Whistleblower: Bell Cnty. v. Kozeny, No. 10-14-00021-CV, 2014 WL 4792656 (Tex. App.—Waco Sept. 25, 2014) (mem. op.). This is a Whistleblower Act case where the Waco Court of Appeals reversed the denial of the county’s plea to the jurisdiction but remanded to allow plaintiff to replead. Kozeny was an employee of Bell County Juvenile Center and had been tasked with investigating the falsification of training records. He reported to the first assistant district attorney and discussed at length the falsification of such records. He alleges he was terminated within 90 days of making that report. The county filed a plea to the jurisdiction which the trial court denied. The crux of the county’s appeal is that Kozeny’s pleading did not specify the criminal law allegedly violated. The court agreed the conclusory statement in the pleadings that only asserted he reported “the falsification of training records . . . which is a crime” was insufficient to invoke jurisdiction. However, the pleadings do not negate jurisdiction either, so the plaintiff should be given the opportunity to replead and allege more than vague conclusory statements sufficient to invoke the trial court’s jurisdiction.*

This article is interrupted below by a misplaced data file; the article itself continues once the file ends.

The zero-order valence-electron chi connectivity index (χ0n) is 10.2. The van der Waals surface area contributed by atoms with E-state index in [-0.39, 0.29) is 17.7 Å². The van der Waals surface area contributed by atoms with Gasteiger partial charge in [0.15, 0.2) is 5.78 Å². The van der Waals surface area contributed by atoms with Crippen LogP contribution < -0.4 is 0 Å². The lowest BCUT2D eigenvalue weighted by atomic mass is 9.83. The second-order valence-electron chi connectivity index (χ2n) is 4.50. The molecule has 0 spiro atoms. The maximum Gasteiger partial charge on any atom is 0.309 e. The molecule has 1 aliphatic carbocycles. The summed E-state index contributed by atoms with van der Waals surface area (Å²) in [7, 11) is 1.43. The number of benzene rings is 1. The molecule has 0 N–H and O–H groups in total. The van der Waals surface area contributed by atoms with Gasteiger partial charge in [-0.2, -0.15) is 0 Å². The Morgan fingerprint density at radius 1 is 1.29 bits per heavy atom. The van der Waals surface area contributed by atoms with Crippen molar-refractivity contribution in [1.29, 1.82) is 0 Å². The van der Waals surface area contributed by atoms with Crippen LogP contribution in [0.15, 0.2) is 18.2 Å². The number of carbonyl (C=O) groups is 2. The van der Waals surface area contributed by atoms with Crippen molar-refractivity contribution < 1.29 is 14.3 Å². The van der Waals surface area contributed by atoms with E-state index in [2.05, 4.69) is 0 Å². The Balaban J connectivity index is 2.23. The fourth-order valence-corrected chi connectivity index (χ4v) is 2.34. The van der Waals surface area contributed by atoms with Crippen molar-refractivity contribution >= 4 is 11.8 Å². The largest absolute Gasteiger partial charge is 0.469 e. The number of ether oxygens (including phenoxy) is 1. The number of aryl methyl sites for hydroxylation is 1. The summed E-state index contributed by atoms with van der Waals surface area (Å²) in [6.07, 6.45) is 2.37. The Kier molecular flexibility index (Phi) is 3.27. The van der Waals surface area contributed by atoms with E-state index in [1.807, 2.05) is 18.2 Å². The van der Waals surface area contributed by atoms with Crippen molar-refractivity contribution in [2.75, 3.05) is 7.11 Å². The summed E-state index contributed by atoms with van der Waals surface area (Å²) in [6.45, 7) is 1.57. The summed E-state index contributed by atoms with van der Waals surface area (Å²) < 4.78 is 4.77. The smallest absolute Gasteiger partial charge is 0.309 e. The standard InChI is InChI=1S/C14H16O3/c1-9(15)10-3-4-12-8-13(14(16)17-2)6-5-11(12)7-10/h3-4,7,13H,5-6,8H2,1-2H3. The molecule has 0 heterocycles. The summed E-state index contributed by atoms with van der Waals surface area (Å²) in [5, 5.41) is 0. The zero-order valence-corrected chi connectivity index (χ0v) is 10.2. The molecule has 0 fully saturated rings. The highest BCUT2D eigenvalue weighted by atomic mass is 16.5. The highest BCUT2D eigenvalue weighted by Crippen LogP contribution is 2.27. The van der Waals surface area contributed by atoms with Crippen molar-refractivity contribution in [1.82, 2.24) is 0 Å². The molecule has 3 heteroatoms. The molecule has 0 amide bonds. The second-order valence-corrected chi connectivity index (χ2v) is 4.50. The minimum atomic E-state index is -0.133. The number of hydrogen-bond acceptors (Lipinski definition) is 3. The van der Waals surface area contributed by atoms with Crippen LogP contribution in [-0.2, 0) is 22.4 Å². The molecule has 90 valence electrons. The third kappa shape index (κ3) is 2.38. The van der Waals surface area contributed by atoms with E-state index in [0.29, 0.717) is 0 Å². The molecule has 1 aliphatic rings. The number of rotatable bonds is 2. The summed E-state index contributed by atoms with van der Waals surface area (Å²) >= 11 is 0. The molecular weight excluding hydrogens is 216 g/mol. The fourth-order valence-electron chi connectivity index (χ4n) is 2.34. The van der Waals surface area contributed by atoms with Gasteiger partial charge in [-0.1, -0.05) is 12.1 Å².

Employment Discrimination: Barnes v. Texas A & M Univ. Sys., No. 14-13-00646-CV, 2014 WL 4915499 (Tex. App.—Houston [14th Dist.] Sept. 30, 2014) (mem. op.). This is an employment discrimination, hostile work environment, retaliation case where the Houston Court of Appeals reversed in part and affirmed in part the granting of the defendants’ summary judgment motion.
Barnes, an African American female, was an employee who complained of treatment by her supervisor, Lupe Linderos. Barnes was ultimately authorized to work from home; however, four months after authorization, her employment was terminated. Barnes filed suit but the trial court granted the summary judgments filed by the university. Barnes appealed.
The court first held there was no evidence that Barnes received disparate treatment compared to similarly situated employees outside her protected class. Barnes’ references to other employees were too dissimilar to be proper comparators and the trial court properly granted summary judgment for her discrimination claims. Barnes did establish she engaged in protected activities by complaining about racist comments of colleagues. However, she offered only a temporal relationship between when she complained and her termination as evidence of causation which is insufficient. As a result, her retaliation claim was properly dismissed. Her hostile work environment claim survived due to the fact the university did not raise the argument in its no-evidence motion (the one the court granted). The court did not rule on the traditional summary judgment evidence motion. Therefore it was improper to grant the no-evidence motion as to that claim.*
*Case summaries taken largely from the work of the Law Offices of Ryan Henry, PLLC, and reprinted with permission from Ryan Henry. To sign up for the firm’s blog, go to www.rshlawfirm.com.